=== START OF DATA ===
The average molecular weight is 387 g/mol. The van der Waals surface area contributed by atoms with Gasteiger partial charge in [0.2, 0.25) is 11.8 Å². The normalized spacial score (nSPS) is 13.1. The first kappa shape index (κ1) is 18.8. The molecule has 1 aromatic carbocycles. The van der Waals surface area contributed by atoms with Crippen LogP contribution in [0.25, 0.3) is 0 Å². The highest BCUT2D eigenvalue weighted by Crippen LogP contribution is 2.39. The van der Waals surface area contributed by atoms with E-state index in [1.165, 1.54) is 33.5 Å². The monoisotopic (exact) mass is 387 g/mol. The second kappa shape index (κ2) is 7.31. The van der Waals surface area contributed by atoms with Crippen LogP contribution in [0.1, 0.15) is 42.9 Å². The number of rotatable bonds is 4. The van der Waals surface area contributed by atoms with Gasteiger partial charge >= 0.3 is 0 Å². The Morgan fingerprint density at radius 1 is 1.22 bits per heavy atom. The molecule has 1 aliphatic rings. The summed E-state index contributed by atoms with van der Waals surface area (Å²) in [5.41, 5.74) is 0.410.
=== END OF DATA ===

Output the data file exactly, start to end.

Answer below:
The average molecular weight is 387 g/mol. The van der Waals surface area contributed by atoms with Gasteiger partial charge in [0.2, 0.25) is 11.8 Å². The normalized spacial score (nSPS) is 13.1. The first kappa shape index (κ1) is 18.8. The molecule has 1 aromatic carbocycles. The van der Waals surface area contributed by atoms with Crippen LogP contribution in [0.25, 0.3) is 0 Å². The highest BCUT2D eigenvalue weighted by Crippen LogP contribution is 2.39. The van der Waals surface area contributed by atoms with E-state index in [1.165, 1.54) is 33.5 Å². The monoisotopic (exact) mass is 387 g/mol. The second kappa shape index (κ2) is 7.31. The van der Waals surface area contributed by atoms with Crippen LogP contribution in [0.1, 0.15) is 42.9 Å². The number of rotatable bonds is 4. The van der Waals surface area contributed by atoms with Gasteiger partial charge >= 0.3 is 0 Å². The Morgan fingerprint density at radius 1 is 1.22 bits per heavy atom. The molecule has 1 aliphatic rings. The summed E-state index contributed by atoms with van der Waals surface area (Å²) in [5.41, 5.74) is 0.410.